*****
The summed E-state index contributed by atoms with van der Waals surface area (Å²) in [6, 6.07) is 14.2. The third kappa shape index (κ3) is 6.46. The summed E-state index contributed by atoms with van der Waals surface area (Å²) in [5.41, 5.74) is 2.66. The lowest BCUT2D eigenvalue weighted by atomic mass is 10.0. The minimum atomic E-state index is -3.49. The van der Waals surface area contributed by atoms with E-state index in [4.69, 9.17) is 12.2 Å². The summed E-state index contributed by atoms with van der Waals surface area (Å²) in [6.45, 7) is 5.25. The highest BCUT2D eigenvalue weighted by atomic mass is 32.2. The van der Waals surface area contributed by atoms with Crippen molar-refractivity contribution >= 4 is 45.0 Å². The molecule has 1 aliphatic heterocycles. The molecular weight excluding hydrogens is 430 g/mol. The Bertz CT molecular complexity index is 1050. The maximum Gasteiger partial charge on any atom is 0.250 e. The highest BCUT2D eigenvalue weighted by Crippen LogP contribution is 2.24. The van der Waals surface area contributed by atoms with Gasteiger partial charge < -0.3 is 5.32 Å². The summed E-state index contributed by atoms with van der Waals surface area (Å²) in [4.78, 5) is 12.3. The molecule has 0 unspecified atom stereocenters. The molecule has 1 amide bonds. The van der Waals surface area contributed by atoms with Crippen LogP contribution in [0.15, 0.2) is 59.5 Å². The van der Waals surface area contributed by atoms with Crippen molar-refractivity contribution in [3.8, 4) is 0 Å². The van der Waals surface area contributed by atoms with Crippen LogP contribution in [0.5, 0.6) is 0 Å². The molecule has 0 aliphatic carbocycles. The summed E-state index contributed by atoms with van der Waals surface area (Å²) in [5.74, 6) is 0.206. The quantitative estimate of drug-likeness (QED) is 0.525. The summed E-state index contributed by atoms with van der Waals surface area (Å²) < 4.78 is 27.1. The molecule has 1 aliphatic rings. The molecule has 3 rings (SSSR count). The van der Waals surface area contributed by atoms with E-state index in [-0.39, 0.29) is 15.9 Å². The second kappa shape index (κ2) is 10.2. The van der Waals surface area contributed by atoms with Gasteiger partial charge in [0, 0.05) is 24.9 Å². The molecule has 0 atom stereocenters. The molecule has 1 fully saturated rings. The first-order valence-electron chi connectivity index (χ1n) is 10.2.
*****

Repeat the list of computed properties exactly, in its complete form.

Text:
The summed E-state index contributed by atoms with van der Waals surface area (Å²) in [6, 6.07) is 14.2. The third kappa shape index (κ3) is 6.46. The summed E-state index contributed by atoms with van der Waals surface area (Å²) in [5.41, 5.74) is 2.66. The lowest BCUT2D eigenvalue weighted by atomic mass is 10.0. The minimum atomic E-state index is -3.49. The van der Waals surface area contributed by atoms with E-state index in [4.69, 9.17) is 12.2 Å². The summed E-state index contributed by atoms with van der Waals surface area (Å²) in [6.45, 7) is 5.25. The highest BCUT2D eigenvalue weighted by atomic mass is 32.2. The van der Waals surface area contributed by atoms with Crippen molar-refractivity contribution >= 4 is 45.0 Å². The molecule has 1 aliphatic heterocycles. The molecular weight excluding hydrogens is 430 g/mol. The Bertz CT molecular complexity index is 1050. The maximum Gasteiger partial charge on any atom is 0.250 e. The highest BCUT2D eigenvalue weighted by Crippen LogP contribution is 2.24. The van der Waals surface area contributed by atoms with Gasteiger partial charge < -0.3 is 5.32 Å². The summed E-state index contributed by atoms with van der Waals surface area (Å²) in [4.78, 5) is 12.3. The molecule has 0 unspecified atom stereocenters. The molecule has 1 amide bonds. The van der Waals surface area contributed by atoms with Crippen LogP contribution in [0.15, 0.2) is 59.5 Å². The van der Waals surface area contributed by atoms with Crippen molar-refractivity contribution in [3.8, 4) is 0 Å². The van der Waals surface area contributed by atoms with Crippen LogP contribution in [0.5, 0.6) is 0 Å². The molecule has 0 aliphatic carbocycles. The summed E-state index contributed by atoms with van der Waals surface area (Å²) in [5.74, 6) is 0.206. The quantitative estimate of drug-likeness (QED) is 0.525. The summed E-state index contributed by atoms with van der Waals surface area (Å²) < 4.78 is 27.1. The molecule has 1 aliphatic rings. The molecule has 3 rings (SSSR count). The van der Waals surface area contributed by atoms with E-state index in [-0.39, 0.29) is 15.9 Å². The second kappa shape index (κ2) is 10.2. The van der Waals surface area contributed by atoms with Gasteiger partial charge in [0, 0.05) is 24.9 Å². The molecule has 0 atom stereocenters. The molecule has 1 fully saturated rings. The first-order valence-electron chi connectivity index (χ1n) is 10.2.